Make the damn rows too wide.
Nothing is more frustrating than not being able to run the tiller and tractor (or cultivators and tractor) down between the rows once the crop starts to grow. There goes your well planned garden.
Tiller width + foilage spread + extra room = distance between rows.
Alternates: walk behind tiller for weeding, hands and knees method, plastic between the rows.

Run the rows perpendicular to the watershed if possible.

Plan water, lime and fertilizer dispensing. No sense in watering or feeding the weeds...

Even if your equipment is all brand new, have a plan B in mind.
(Some would say especially if the equipment is new)

Look at the ends of your rows, what will you run into if you're driving a tractor? Do you have ample room to maneuver?

If doing corn, remember
One for the cutworm,
One for the crow,
One to rot, and one to grow.

You may also look into doing multiple crops from the land. I plan on doing corn and beans or peas together this year. The Indians used to plant the three sisters.image.jpg
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#8 JD DANNELS OFFLINE  

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Posted January 19, 2016 - 09:55 PM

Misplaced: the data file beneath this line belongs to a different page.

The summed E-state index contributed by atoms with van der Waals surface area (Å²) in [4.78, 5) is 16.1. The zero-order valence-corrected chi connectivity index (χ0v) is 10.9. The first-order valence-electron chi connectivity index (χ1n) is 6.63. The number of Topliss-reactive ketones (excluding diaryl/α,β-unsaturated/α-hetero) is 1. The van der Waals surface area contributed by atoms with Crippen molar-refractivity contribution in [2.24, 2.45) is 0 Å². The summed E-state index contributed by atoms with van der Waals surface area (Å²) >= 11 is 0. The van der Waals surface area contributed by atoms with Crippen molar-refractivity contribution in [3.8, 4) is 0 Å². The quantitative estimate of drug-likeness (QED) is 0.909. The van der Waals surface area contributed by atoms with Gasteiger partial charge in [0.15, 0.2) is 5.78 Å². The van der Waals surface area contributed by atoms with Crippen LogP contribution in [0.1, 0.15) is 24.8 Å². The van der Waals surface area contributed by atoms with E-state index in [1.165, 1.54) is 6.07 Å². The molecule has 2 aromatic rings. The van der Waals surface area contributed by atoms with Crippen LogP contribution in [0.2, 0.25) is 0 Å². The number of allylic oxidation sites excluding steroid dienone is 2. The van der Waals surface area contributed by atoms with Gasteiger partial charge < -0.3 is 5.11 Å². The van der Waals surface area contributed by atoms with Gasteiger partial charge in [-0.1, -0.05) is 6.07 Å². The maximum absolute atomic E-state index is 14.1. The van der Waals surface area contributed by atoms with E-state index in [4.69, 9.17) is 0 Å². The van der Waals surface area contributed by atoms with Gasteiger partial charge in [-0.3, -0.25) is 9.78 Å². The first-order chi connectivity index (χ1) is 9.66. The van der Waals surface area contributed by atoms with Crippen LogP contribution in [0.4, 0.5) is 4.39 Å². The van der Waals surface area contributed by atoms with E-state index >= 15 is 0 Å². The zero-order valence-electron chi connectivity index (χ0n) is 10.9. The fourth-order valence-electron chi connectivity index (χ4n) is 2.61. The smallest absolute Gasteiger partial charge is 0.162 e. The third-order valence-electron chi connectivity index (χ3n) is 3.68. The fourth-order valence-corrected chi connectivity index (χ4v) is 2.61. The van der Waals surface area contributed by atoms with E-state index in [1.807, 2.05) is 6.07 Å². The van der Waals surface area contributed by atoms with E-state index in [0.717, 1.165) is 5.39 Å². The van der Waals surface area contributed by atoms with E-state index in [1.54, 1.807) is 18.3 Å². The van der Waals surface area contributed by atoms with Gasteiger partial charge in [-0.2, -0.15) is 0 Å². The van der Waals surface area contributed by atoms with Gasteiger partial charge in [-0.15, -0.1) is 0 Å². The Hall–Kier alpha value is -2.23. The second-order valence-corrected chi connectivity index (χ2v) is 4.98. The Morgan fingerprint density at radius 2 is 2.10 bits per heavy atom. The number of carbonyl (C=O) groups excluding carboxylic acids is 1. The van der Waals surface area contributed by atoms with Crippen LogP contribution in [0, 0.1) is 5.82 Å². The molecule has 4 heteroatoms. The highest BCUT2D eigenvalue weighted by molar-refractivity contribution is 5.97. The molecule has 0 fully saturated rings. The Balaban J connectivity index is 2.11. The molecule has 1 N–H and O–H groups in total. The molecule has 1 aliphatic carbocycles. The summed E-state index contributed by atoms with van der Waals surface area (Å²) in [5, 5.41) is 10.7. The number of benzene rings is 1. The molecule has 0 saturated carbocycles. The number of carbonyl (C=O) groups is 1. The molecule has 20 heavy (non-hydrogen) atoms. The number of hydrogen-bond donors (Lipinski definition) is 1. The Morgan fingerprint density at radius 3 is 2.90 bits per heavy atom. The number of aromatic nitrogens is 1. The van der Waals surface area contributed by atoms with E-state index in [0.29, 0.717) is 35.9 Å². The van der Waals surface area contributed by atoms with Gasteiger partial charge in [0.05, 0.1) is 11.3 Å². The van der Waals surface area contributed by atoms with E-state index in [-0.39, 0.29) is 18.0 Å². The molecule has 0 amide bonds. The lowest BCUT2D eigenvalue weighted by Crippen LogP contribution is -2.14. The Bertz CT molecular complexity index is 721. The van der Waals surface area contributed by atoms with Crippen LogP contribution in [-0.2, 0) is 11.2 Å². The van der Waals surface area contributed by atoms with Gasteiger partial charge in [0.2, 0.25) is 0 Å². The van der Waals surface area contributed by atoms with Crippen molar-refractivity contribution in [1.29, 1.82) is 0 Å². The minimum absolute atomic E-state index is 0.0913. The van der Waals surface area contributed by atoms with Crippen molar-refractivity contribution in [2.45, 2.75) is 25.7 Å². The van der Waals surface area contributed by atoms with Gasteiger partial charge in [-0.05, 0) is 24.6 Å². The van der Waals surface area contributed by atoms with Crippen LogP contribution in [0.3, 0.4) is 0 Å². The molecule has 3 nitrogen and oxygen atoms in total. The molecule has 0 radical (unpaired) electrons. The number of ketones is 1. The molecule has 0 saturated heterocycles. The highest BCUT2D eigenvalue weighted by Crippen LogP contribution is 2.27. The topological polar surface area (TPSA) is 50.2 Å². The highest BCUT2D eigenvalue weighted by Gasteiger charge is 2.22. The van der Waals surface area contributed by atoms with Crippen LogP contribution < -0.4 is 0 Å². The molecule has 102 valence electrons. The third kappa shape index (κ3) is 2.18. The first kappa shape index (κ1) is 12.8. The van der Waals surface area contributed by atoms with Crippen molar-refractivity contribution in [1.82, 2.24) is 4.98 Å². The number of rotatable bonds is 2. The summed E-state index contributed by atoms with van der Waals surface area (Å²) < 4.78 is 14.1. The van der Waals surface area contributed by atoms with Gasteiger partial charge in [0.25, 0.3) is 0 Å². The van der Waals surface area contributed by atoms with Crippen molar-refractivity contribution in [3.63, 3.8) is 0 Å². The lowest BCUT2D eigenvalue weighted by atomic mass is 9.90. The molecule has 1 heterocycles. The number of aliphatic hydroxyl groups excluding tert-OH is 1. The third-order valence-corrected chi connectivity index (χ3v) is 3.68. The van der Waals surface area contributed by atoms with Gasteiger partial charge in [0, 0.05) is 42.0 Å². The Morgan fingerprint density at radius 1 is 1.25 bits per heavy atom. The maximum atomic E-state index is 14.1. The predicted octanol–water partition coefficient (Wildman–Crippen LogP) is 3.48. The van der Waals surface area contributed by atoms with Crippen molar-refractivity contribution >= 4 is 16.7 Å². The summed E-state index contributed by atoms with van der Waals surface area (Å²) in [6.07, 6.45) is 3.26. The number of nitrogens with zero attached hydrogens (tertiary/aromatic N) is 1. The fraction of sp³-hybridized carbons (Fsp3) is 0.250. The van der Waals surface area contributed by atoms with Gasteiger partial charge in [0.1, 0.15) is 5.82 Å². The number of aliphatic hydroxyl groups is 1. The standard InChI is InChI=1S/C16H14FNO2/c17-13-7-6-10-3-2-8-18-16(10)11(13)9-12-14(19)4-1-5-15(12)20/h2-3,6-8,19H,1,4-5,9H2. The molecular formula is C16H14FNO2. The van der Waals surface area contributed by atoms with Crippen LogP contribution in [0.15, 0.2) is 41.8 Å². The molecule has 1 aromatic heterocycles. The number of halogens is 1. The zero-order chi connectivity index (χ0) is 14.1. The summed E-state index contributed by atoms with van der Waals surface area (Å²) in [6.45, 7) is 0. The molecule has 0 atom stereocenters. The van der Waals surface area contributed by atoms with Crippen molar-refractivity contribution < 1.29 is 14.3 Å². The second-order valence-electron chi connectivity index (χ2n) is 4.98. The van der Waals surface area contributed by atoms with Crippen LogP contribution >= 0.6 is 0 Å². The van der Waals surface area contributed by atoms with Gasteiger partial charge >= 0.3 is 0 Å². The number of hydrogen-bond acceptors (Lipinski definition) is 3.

1 spade or turning fork and 1 hoe.  every implement will be doing the same jobs as those two in one way or another.


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#9 olcowhand ONLINE  

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Posted January 19, 2016 - 10:01 PM

A good heavy GT, rear hitch tiller for prepping garden, walk behind tiller for weed control during garden growth.  Never seen benefit of a disc, as they cause compaction.  Cultivators only useable a short time due to plant height getting too tall for GT to straddle, and most GT's/cultivators are too wide to set rows to drive in between.


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#10 Greasy6020 ONLINE  

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Posted January 19, 2016 - 10:27 PM

A good heavy GT, rear hitch tiller for prepping garden, walk behind tiller for weed control during garden growth. Never seen benefit of a disc, as they cause compaction. Cultivators only useable a short time due to plant height getting too tall for GT to straddle, and most GT's/cultivators are too wide to set rows to drive in between.


Disk is good for sizing clods, cutting residue and knocking down grass "here"
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#11 Lauber1 OFFLINE  

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Posted January 19, 2016 - 10:29 PM